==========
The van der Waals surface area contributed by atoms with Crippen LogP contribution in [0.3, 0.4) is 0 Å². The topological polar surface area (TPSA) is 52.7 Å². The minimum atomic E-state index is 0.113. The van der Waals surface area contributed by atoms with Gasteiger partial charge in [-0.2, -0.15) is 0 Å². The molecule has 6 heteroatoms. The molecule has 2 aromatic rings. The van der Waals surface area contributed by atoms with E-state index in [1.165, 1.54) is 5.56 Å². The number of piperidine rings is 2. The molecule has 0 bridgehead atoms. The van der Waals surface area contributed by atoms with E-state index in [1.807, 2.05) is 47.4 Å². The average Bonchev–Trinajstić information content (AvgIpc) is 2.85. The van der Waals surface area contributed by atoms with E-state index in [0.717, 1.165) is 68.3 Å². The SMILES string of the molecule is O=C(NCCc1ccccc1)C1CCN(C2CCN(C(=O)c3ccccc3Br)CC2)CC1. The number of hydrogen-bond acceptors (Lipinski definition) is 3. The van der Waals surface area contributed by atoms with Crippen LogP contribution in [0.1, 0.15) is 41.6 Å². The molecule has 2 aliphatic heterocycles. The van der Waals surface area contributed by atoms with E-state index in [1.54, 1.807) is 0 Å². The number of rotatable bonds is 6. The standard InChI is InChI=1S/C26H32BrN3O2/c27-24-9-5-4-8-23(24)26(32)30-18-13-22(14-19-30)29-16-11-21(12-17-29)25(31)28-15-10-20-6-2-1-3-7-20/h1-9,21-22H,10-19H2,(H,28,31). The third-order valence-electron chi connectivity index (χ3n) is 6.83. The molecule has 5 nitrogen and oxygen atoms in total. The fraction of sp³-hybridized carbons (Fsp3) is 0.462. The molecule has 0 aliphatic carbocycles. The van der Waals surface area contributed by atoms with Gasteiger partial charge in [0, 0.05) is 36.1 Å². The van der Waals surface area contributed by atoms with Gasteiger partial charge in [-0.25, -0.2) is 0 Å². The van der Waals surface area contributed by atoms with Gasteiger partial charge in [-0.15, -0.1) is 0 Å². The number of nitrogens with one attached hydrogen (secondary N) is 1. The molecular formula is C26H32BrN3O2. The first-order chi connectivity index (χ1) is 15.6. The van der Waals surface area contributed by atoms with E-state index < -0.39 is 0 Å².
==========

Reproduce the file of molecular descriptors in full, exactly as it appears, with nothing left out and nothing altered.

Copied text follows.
The van der Waals surface area contributed by atoms with Crippen LogP contribution in [0.3, 0.4) is 0 Å². The topological polar surface area (TPSA) is 52.7 Å². The minimum atomic E-state index is 0.113. The van der Waals surface area contributed by atoms with Gasteiger partial charge in [-0.2, -0.15) is 0 Å². The molecule has 6 heteroatoms. The molecule has 2 aromatic rings. The van der Waals surface area contributed by atoms with E-state index in [1.165, 1.54) is 5.56 Å². The number of piperidine rings is 2. The molecule has 0 bridgehead atoms. The van der Waals surface area contributed by atoms with E-state index in [1.807, 2.05) is 47.4 Å². The average Bonchev–Trinajstić information content (AvgIpc) is 2.85. The van der Waals surface area contributed by atoms with E-state index in [0.717, 1.165) is 68.3 Å². The SMILES string of the molecule is O=C(NCCc1ccccc1)C1CCN(C2CCN(C(=O)c3ccccc3Br)CC2)CC1. The number of hydrogen-bond acceptors (Lipinski definition) is 3. The van der Waals surface area contributed by atoms with Crippen LogP contribution in [0.1, 0.15) is 41.6 Å². The molecule has 2 aliphatic heterocycles. The van der Waals surface area contributed by atoms with E-state index in [1.54, 1.807) is 0 Å². The number of rotatable bonds is 6. The standard InChI is InChI=1S/C26H32BrN3O2/c27-24-9-5-4-8-23(24)26(32)30-18-13-22(14-19-30)29-16-11-21(12-17-29)25(31)28-15-10-20-6-2-1-3-7-20/h1-9,21-22H,10-19H2,(H,28,31). The third-order valence-electron chi connectivity index (χ3n) is 6.83. The molecule has 5 nitrogen and oxygen atoms in total. The fraction of sp³-hybridized carbons (Fsp3) is 0.462. The molecule has 0 aliphatic carbocycles. The van der Waals surface area contributed by atoms with Gasteiger partial charge in [0, 0.05) is 36.1 Å². The van der Waals surface area contributed by atoms with Gasteiger partial charge in [-0.25, -0.2) is 0 Å². The van der Waals surface area contributed by atoms with Gasteiger partial charge in [-0.15, -0.1) is 0 Å². The number of nitrogens with one attached hydrogen (secondary N) is 1. The molecular formula is C26H32BrN3O2. The first-order chi connectivity index (χ1) is 15.6. The van der Waals surface area contributed by atoms with E-state index < -0.39 is 0 Å².